Boys Treatment Unit:
The MYC Boys Treatment Unit can have up to 20 boys located on the unit. The main focus of this unit is towards substance abuse.
However, they also offer treatment on other levels, such as victim impact, self-esteem, anger management, life skills, etc.
Core Cognitive Restructuring:
The CCR Unit can house up to 25 residents and provides treatment to male juveniles who have been adjudicated for sexual offenses, or non-sex offenses with significant inappropriate sexual behaviors in their histories. The program itself is based on a relapse prevention model educating young offenders in the strategies and skills they will need in the community to remain offense free.
Detention Court Unit:
This unit is utilized as the Court Unit. Court meets Monday, Tuesday, Thursday, and Friday from 1:30 PM and on Wednesdays from noon to when the last case is completed. If there is a disposition hearing downtown, staff will escort juveniles for those cases. This area also has a conference room used for Review Board, and also an extra training/meeting room.
Boys Detention Unit:
This unit can have up to 25 male juveniles sleep on the unit. However, during the day the numbers can be anywhere up to 35.
Any additional juveniles are transferred to DSPU to sleep. BDU is the unit for any juveniles who have not yet been adjudicated on their charges. The average stay can be from 3 days up to a year, based on their charges.
Even though the main function is a detention unit, BDU holds many staff led activities and educational groups. There are groups where the juveniles can learn about anger management, stress reduction, substance abuse, and healthy life skills.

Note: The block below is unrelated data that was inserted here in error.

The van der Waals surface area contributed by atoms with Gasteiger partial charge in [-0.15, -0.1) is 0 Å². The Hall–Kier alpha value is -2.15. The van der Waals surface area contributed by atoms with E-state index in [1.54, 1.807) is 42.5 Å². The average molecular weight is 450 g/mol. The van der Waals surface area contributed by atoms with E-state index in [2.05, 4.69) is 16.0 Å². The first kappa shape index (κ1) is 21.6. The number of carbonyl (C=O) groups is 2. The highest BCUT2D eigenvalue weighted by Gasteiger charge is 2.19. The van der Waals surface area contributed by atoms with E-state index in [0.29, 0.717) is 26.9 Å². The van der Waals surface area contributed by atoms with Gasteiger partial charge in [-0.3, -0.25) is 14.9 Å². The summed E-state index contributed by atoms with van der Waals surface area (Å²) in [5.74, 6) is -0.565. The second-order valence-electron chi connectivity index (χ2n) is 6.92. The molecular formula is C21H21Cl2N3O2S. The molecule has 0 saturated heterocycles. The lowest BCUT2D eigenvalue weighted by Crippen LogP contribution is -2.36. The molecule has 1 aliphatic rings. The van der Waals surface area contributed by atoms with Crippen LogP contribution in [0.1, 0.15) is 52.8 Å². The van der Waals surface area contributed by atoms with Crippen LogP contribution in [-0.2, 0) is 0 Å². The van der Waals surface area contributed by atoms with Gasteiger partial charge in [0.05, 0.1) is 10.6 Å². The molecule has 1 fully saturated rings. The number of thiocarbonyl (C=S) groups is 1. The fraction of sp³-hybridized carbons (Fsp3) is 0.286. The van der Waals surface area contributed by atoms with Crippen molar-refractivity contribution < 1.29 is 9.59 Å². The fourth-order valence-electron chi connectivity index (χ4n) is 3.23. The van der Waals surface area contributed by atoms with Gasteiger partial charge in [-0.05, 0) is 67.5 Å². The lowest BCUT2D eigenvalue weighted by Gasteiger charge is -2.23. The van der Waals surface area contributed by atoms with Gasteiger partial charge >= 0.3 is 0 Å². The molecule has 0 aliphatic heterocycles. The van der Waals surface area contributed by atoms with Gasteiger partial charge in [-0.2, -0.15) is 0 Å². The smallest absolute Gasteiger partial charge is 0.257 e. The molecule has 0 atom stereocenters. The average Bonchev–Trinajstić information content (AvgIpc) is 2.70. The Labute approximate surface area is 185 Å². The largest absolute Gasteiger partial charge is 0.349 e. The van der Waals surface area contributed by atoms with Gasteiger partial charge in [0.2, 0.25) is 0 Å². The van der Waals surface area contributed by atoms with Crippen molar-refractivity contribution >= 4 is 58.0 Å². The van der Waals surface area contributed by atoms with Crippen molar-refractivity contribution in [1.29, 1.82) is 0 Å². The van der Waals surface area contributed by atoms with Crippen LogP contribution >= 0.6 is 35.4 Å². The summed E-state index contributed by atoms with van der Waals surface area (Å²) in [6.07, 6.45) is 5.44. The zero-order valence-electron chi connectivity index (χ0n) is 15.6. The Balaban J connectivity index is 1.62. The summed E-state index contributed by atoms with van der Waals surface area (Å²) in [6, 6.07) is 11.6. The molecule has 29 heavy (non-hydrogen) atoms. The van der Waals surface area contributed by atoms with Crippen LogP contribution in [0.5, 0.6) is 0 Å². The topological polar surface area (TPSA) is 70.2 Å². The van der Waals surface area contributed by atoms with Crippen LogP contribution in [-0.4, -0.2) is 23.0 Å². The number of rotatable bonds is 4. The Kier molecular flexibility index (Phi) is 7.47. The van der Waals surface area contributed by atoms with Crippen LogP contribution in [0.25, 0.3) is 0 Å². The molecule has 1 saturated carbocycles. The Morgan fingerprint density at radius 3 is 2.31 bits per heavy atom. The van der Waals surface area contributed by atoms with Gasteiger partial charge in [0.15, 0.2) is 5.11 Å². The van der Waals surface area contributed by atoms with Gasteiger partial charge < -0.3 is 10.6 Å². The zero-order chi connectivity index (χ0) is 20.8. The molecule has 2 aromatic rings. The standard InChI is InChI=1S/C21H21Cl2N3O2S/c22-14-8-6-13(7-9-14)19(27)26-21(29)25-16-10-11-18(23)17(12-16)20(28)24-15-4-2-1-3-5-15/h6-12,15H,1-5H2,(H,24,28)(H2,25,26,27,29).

Detention Special Programs Unit:
This unit can hold up to 24 juveniles, 12 for the Girls Detention side, and 12 for the Special Program side.
The Girls Detention unit is a program that detains female juvenile offenders in a secure and structured environment until the court determines what actions are to happen based on the crimes they committed. Residents are provided with individual counseling, and offered self-help groups as well as recreational and skill developing activities.
The Special Program wing provides individual management for male residents within MYC on a short to intermediate term basis. The programs provided for male residents are individualized, implemented and adjusted to manage the residents’ behavior and assist them to regroup so they may return to their regular living unit.
Secure Treatment Unit:
This unit can house up to 20 male juveniles. Majority of youth that are housed in this unit, have some type of mental health diagnosis as well as behavior/anger control issues. Treatment groups and individualized treatment plans are tailored to their mental health needs, cognitive development, and or conduct disorder issues. STX also serves as a structured environment for youth who were unable to participate in less restrictive environments like the Boys Treatment Unit or other treatment units throughout the State. If a youth is able to show his ability to work in treatment while dealing with their anger appropriately, he could be considered to be transferred to a less restrictive environment to practice newly learned coping skills in a more open setting.